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Encyclopedia > Darius III

Darius III or Codomannus (c. 380 - 330 BC), was the last king of the Achaemenid dynasty of Persia from 336 BC to 330 BC. He was deposed after Alexander the Great's conquest.


After the ambitious chiliarch Bagoas murdered King Artaxerxes III of Persia in 338 BC, and his son King Arses in 336 BC, he sought to install a new monarch who would be easier to control. He chose Codomannus, a distant relative of the royal house who had distinguished himself in a combat of champions in a war against the Cadusians (Justin 10.3; cf. Diod. 17.6.1-2) and was serving at the time as a royal courier (Plutarch, Life of Alexander 18.7-8, First Oration On the Fortune or the Virtue of Alexander 326.D). Codomannus was the son of Arsames son of Ostanes, one of Artaxerxes's brothers and Sisygambis, daughter of Artaxerxes II Mnenon.


Codomannus took the regnal name Darius III, and quickly demonstrated his independence from his assassin benefactor. Bagoas then tried to poison Darius as well, but Darius was warned and forced Bagoas to drink the poison himself (Diodorus 17.5.6). The new king found himself in control of an unstable empire, large portions of which were governed by jealous and unreliable satraps and inhabited by disaffected and rebellious subjects.


In 336 BC Philip II of Macedon was authorized by the League of Corinth as its Hegemon to intiate a sacred war of vengence against the Persians for desecrating and burning the Athenian temples during the Second Persian War. He sent an advance force into Asia Minor under the command of his generals Parmenion and Attalus to "liberate" the Greeks living under Persian control. After they took the Greek cities of Asia from Troy to the Maiandros river, Philip was assassinated and his campaign was suspended while his heir consolidated his control of Macedonia and the rest of Greece.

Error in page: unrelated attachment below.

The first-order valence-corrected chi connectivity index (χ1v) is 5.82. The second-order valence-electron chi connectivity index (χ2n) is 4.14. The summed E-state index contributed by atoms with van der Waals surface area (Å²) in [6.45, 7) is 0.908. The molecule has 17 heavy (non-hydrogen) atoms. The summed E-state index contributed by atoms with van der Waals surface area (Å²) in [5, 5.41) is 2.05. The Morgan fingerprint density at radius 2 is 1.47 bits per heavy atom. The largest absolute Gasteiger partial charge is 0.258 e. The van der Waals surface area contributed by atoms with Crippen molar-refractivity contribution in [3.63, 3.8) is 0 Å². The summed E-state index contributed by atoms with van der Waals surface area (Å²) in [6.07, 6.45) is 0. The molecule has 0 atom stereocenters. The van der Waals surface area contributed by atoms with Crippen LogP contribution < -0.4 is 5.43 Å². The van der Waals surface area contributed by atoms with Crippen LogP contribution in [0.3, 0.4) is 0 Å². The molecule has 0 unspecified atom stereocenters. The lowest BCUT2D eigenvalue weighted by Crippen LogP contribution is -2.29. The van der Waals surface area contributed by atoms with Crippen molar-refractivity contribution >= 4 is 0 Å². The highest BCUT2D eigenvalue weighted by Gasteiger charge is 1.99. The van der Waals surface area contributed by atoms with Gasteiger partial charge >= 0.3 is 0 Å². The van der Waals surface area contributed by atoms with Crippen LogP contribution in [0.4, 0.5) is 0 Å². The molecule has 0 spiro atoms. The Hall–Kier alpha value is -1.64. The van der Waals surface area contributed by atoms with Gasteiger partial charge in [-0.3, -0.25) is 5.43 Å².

In the spring of 334 BC, that heir, Alexander the Great, who had himself been confirmed as Hegemon by the League of Corinth, invaded Asia Minor at the head of a combined Greek army and almost immediately faced and defeated a numerically-superior Persian force at the Battle of the Granicus River. In 333 BC Darius himself took the field against the Greek king, but his much larger army was outflanked and defeated at the Battle of Issus and Darius was forced to flee, leaving behind his chariot, his camp, and his family, all of which were captured by Alexander. In 331 BC, Darius' sister-wife Statira, who had otherwise been well-treated (Plutarch, Life of Alexander 21.2-5), died in captivity, reputedly in childbirth (Plutarch, Life of Alexander, 30.1). In September of that year, after rejecting the Great King's peace overtures, Alexander again defeated Darius at the Battle of Gaugamela, when his chariot driver was killed and the Great King was knocked off his feet, which set off a general Persian rout, as his troops panicked at what they believed was the death of their king. Darius then fled to Ecbatana to begin raising a fourth army, while Alexander took possession of Babylon, Susa and the Persian capitol at Persepolis.


Darius was deposed by his satrap Bessus and was assassinated at Bessus' order in July 330 BC, in order to slow Alexander's pursuit. Alexander gave Darius a magnificent funeral and eventually married his daughter Statira at Opis in 324 BC.


External links

  • A detailed biography of Darius (http://www.gaugamela.com)
  • A genealogy of Darius (http://www.american-pictures.com/genealogy/persons/per01592.htm)
  • Pothos.org: Darius III (http://www.pothos.org/alexander.asp?paraID=14&keyword_id=9&title=Darius%20III)
Preceded by:
Artaxerxes IV Arses
Shahanshah of Persia Succeeded by:
Alexander III the Great
Pharaoh of Lower Egypt
Achaemenid dynasty
Khabbabash Pharaoh of Upper Egypt

  Results from FactBites:
 
Darius III: 336-330 BC (397 words)
Darius III was left with the tasks of strengthening the army to defend against Alexander the Great, who lead a united Greece and of reorganizing the government.
Darius III was ill prepared to battle the advancing Alexander and was defeated in the Battle of Issus in 333.
The illustration is of Darius III from a mosaic of the Battle of Issus, dated from the late 2nd c.
  More results at FactBites »

 
 

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